Astbury Golf Club

Astbury Golf Club

01260 272772

Course closed due to water and ice. Thank you. (updated 13 December at 07:49)
History
Early Days

In April 1922 three young men came across an old bag of golf clubs in the Town Clerk's office in Chapel Street, Congleton. After concluding their business, the three men amused themselves by hitting golf balls in a field in Howey Hill Lane and before long the idea of forming a Golf Club was born. The club was named Astbury Golf Club with a membership of 64 and S J Forster was elected as Captain. Yearly subscriptions for membership were fixed as follows:

Gentlemen - £1.1s.0d; Ladies - 15/-; Juveniles (15 - 18yrs) - 10/-.

There are no records available but it is interesting to note that another club had previously played on part of the same land. It is believed the earlier club broke up in the early part of the First World War, about 1915.

By 1st February 1924, £200 had been raised to purchase a new clubhouse which was duly opened in June 1924. On the 18th June 1924, the club purchased a horse drawn mower for use on the fairways at a cost of £60. At this time, all greens were fenced off with plain wire to keep cattle off them.

In April 1925, the club appointed Mr John Coppack as club professional from Alsager GC. In later years he won the Bells Award Trophy for the over 80's, at the age of 85.

In March 1930, the club purchased a cup from members subscriptions called 'Astbury GC Championship Cup', later renamed the 'Club Cup'. In May 1933, the Cheshire Union of Golf Clubs fixed the standard scratch score at 66. The par score for the course was also 66. By October 1936, total membership for the club was 153, of which 57 were ladies and 42 gentlemen and the remainder non-playing members.

It was agreed by the Cheshire War Agricultural Committee in March 1941, to let the land off for grazing. Jack Dooley was re-engaged on a part time basis as groundsman and paid 2/- for each tee and green he cut.

During October 1945, the club was informed the War Agricultural Committee was very satisfied with the way the club had carried out its instructions and could now proceed free of any order.

Chronicle Cup

On 17th February 1962, Astbury GC met with Congleton GC and arranged to form a competition called the 'Chronicle Cup' to be presented by the 'Chronicle'. It was agreed the competition would be played over 18 holes at Astbury and 18 holes at Congleton on the same day.

Thursday 3rd June 1965, the clubhouse was burned to the ground. In September 1965, the club purchased a total 38 acres of land on Peel Lane which included a barn. The new clubhouse was located on the north side of Peel lane on this land and this is where it remains today.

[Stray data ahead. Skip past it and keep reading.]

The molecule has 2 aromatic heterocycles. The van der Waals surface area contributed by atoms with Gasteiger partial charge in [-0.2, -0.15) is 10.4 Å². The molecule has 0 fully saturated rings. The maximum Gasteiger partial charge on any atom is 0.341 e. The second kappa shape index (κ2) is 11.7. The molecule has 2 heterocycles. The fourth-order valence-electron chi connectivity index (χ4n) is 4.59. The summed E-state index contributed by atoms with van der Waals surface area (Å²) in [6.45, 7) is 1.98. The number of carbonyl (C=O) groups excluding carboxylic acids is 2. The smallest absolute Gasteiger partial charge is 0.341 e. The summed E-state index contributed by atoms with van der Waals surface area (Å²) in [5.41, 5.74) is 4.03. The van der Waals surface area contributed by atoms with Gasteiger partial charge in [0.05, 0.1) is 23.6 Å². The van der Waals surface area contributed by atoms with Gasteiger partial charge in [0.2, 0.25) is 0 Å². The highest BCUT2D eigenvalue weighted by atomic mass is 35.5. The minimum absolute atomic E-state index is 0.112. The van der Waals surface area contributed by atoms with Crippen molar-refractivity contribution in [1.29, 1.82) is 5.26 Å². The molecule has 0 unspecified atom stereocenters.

The club celebrated its Golden Jubilee in October 1972, which coincided with its extension to an 18-hole course and the clubs contribution to the 700th anniversary of the granting of a Charter to Congleton Borough.

Eric Lester, the club professional, won the Pringle Seniors competition at Lundin Links, Fife in July 1974.

The members at Astbury count their blessings that, as a result of Billy Cartlidge and Harold Dart having amused themselves hitting little white golf balls in a field in April 1922, others are now able to enjoy their golf on a first rate course located in a quiet and delightful part of Cheshire.

The Clubhouse

Astbury Golf ClubThere are those who may not remember Les Emmett. During his 63 years as a member he was very much a stalwart of the club and served in most official roles. Les was instrumental in forming the club's Senior Section with its own committee and held the post of 'Skipper' from 1976 to 1987.

The current members have much to thank stalwarts as Les Emmett, Ray Whalley and many others like them for making the club the success it is today.

There have been a number of changes at the club over the last 20 years. One of the biggest took place in 1993 when the board received approval from the members to extend the clubhouse to its present size.

At that time, the club was fortunate having John Hibbert as a member who kindly arranged for Peter Alliss to officially open the new clubhouse in 1994.

Astbury Golf ClubOver the years, the club acquired adjoining land alongside the canal by the 5th enabling the hole to be extended. The tee was originally situated behind the 4th green and played as a par 4 to a green where the pond is now situated.

The most recent change has been the construction of the bridge over the canal. This project had been discussed by numerous committees over the years and the main stumbling block was the cost. A solution was finally made and approval given by the local planning authority for the bridge to be erected.

Successes

In the late 90's, the club saw the emergence of a talented golfer Andrew Sandywell who rose from the junior section to becoming a professional golfer. From 1997 to 1999, Andrew became the first Astbury player to play on the European Tour. In 2002 the club produced another golfing star when Mark Pilling won the British Boys Championship at Carnoustie. This is probably the biggest prize in Junior Golf and the trophy has been won by such esteemed names in the world of golf as, Jose Maria Olazabal, Sergio Garcia and David Howell. Both Andrew and Mark have set high targets for future junior golfers to aspire to.

An exciting new crop of Juniors are emerging at Astbury and we look forward to seeing their progress as time goes by.